A sample page produced by iWeb.
Image courtesy Apple Computer

iTunes did merit a brief mention. First was the addition of sports video content by ABC and ESPN (with the BCS Bowl Games). Second was additional moments from Saturday Night Live. A medley of clips starting with John Belushi in Samurai Delicatessen got plenty of laughs from the crowd. Those should prove popular with fans of the classic shows as well as the more recent ones. There is even a Steve Jobs iPod parody among them!

Strangely absent, however, was any mention of Disney bringing content from its vaults to the current content in the iTunes store. Last week, Disney released a statement describing the additional items soon to be available.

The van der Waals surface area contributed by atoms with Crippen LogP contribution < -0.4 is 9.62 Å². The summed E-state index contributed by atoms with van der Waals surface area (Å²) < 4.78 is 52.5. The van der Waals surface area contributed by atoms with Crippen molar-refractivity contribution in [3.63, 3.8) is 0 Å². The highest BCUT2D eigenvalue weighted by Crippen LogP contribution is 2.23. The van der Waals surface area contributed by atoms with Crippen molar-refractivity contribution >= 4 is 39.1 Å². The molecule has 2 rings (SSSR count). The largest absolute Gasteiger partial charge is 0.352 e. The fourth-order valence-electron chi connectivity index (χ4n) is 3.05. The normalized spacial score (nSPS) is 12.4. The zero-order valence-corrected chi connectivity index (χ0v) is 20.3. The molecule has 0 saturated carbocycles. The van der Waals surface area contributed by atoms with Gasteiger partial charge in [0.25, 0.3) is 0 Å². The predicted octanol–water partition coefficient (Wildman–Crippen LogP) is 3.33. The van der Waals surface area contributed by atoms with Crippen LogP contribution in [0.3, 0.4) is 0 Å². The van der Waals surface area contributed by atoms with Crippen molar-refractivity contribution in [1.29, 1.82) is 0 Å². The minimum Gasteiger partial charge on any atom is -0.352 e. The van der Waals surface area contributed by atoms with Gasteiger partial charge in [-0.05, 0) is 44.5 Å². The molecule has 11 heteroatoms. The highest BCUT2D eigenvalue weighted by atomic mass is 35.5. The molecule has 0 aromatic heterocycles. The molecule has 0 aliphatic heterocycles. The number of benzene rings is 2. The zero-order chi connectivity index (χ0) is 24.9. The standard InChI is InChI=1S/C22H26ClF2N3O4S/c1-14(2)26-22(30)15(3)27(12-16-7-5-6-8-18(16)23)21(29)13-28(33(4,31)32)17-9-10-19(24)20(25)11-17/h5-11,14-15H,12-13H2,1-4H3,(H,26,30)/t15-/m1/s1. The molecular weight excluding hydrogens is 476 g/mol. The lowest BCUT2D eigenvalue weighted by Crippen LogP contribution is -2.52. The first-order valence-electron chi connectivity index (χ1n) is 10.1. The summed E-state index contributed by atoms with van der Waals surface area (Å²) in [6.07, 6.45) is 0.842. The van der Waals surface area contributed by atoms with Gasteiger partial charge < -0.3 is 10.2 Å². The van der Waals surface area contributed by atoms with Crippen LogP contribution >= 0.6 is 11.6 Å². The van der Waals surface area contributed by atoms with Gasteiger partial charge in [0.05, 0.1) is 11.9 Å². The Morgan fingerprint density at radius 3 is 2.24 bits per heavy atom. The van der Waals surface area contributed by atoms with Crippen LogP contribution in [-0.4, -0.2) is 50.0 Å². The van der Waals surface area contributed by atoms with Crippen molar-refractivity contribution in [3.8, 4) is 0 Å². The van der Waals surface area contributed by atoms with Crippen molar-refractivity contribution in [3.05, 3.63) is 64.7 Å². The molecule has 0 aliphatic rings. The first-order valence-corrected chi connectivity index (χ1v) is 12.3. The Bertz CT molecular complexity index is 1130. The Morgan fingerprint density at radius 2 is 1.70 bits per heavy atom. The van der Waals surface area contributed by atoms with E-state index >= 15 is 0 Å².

In addition to the ESPN and ABC Sports content, more programming from Disney ABC Television Group will also be available later this month on the iTunes Music Store, including such cable programming as ABC Family's original series "Wildfire," Disney Channel's popular animated series "Kim Possible" and "The Proud Family" and SOAPnet's original biography series "Soapography," as well as ABC Entertainment and Touchstone Television library product including "America's Funniest Home Videos" and the popular 1970's Saturday morning "School House Rock" vignettes and episodes of Buena Vista Television's "Ebert and Roeper."

Additionally, free, ad-supported video podcasts from ABC News will be available, including daily segments from "Good Morning America" and the "World News Tonight" webcast, as well as ABC News Now's "Money Minute," "Medical Minute" and "Buzz Cut."